I am newbie in Perl programming and currently trying to use Net::OpenSSH module in my code. My code as below which the task is to run multiple commands in remote server:

foreach $s (@servers) {
my $ssh = Net::OpenSSH->new("$username\@$s", timeout=>30);
$ssh->error and die "Unable to connect: " . $ssh->error;
print "Connected to $s\n";

my $fh = $ssh->capture("df -k /home/ | tail -1") or die "Unable to run command\n";
my @df_arr = split(/\s+/, $fh);
print "$s:  Disk space /home/ = $df_arr[3] \n";

my $fh1 = $ssh->capture("svmon -G -O unit=GB | grep memory") or die "Unable to run command\n";
my @sv_arr = split(/\s+/, $fh1);
print "$s:  Free memory = $sv_arr[3] \n\n";

close $fh;
undef $ssh;

This code is not so nice since I plan to simplify and reduce a line as many as possible.

Are there any techniques or methods that I can use to simplify this code?

  • \$\begingroup\$ Why not use standard tools, such as SNMP, instead of writing your own hacks? \$\endgroup\$ Commented Aug 31, 2017 at 18:27
  • \$\begingroup\$ SNMP is a hard to manage, but there are a slow of alternatives for this that have more history and ease of use like nagios, OMD, or munin. I'm assuming this question is just a learning exercise and not the beginnings of a new monitoring system. \$\endgroup\$
    – chicks
    Commented Aug 31, 2017 at 22:07
  • \$\begingroup\$ This exact same question/code was posted here on September 6, 2017 12:28 UTC. Is it your code? \$\endgroup\$ Commented Sep 7, 2017 at 13:49
  • 1
    \$\begingroup\$ @Mat'sMug Hi, Im not posting my code to that website...it seem someone post it there. \$\endgroup\$
    – MrAZ
    Commented Sep 11, 2017 at 9:04

2 Answers 2


Looks good to me. Kudos for the "... or die" idiom. More informative output would be "unable to run df on $s" or "unable to run svmon on $s".

You don't have to do tail or grep on the far end, as a line of perl could do that. But it is a perfectly clean and sensible approach, which I advocate keeping.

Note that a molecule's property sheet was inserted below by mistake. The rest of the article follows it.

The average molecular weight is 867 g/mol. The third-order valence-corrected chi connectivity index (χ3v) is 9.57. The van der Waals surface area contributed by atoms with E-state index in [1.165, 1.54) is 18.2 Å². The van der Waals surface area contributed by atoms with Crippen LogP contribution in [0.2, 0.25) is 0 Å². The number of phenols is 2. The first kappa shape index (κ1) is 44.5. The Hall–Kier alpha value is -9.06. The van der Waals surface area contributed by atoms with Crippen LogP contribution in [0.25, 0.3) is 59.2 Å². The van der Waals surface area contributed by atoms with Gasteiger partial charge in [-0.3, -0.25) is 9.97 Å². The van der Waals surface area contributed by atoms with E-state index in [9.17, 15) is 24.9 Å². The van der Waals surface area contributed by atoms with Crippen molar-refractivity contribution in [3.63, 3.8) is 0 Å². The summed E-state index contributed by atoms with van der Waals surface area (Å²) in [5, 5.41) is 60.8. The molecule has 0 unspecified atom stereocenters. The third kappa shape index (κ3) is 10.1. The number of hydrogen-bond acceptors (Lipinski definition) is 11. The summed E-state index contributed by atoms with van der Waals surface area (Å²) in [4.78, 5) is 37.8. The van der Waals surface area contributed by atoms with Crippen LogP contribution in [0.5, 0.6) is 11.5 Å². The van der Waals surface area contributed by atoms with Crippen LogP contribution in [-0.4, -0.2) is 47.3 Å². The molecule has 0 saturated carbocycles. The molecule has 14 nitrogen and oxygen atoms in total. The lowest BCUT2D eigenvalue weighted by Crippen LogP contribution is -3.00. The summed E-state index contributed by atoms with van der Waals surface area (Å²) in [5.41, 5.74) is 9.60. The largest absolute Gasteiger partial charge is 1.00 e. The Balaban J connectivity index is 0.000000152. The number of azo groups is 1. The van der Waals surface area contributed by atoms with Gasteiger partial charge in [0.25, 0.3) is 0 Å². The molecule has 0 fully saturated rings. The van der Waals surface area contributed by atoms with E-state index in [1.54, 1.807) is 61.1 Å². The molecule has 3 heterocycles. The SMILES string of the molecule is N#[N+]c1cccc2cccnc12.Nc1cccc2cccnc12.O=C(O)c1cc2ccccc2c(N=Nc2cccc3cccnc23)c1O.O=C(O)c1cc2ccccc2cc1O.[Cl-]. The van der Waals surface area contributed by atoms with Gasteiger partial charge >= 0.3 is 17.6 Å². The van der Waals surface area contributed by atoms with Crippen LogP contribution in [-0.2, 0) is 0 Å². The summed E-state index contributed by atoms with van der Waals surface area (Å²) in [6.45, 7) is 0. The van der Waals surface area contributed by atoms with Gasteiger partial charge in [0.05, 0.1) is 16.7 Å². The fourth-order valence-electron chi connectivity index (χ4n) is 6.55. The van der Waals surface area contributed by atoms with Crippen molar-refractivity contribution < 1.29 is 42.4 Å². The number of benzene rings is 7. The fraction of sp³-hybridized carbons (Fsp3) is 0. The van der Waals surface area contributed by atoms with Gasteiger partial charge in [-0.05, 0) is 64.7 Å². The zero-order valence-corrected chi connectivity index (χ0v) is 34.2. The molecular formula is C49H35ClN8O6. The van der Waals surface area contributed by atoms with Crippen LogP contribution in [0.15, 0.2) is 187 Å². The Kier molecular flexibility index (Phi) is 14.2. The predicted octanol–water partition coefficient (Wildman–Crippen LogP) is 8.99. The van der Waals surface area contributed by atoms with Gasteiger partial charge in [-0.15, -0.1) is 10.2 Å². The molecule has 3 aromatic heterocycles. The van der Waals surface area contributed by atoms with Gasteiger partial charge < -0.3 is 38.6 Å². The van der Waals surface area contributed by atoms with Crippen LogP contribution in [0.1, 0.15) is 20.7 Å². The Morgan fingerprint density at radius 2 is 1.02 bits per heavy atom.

If you wind up with many such monitoring commands, you may find it convenient to move the post-processing into perl commands that can be refactored out as utility functions.

  • \$\begingroup\$ I can only add that proper indentation and more verbose variable names would improve legibility. \$\endgroup\$
    – simbabque
    Commented Sep 22, 2017 at 14:13

You should add indentation inside the loop:

foreach $s (@servers) {
    my $ssh = Net::OpenSSH->new("$username\@$s", timeout=>30);

Consider this line of code:

foreach $s (@servers) {

The variable name $s is not too descriptive. It would be better as $server.

Also, it should be localized to the loop using the my keyword.

Since foreach is identical to for, you can just shorten it to for .

for my $server (@servers) {

It is great that you check success of the commands. As the other answer mentioned, it would be better from the user perspective to generate unique messages for the df and svmon commands.

You can also add the $ssh->error output to those messages as you did when you checked new().

Again, the variable name $fh is not too descriptive, and that name is often associated with open file handles.

It might be better as $output.

You can also reuse $output instead of creating another variable ($fh1).

Since capture does not return a file handle, there is no need to call close on it. This line can be deleted:

close $fh;

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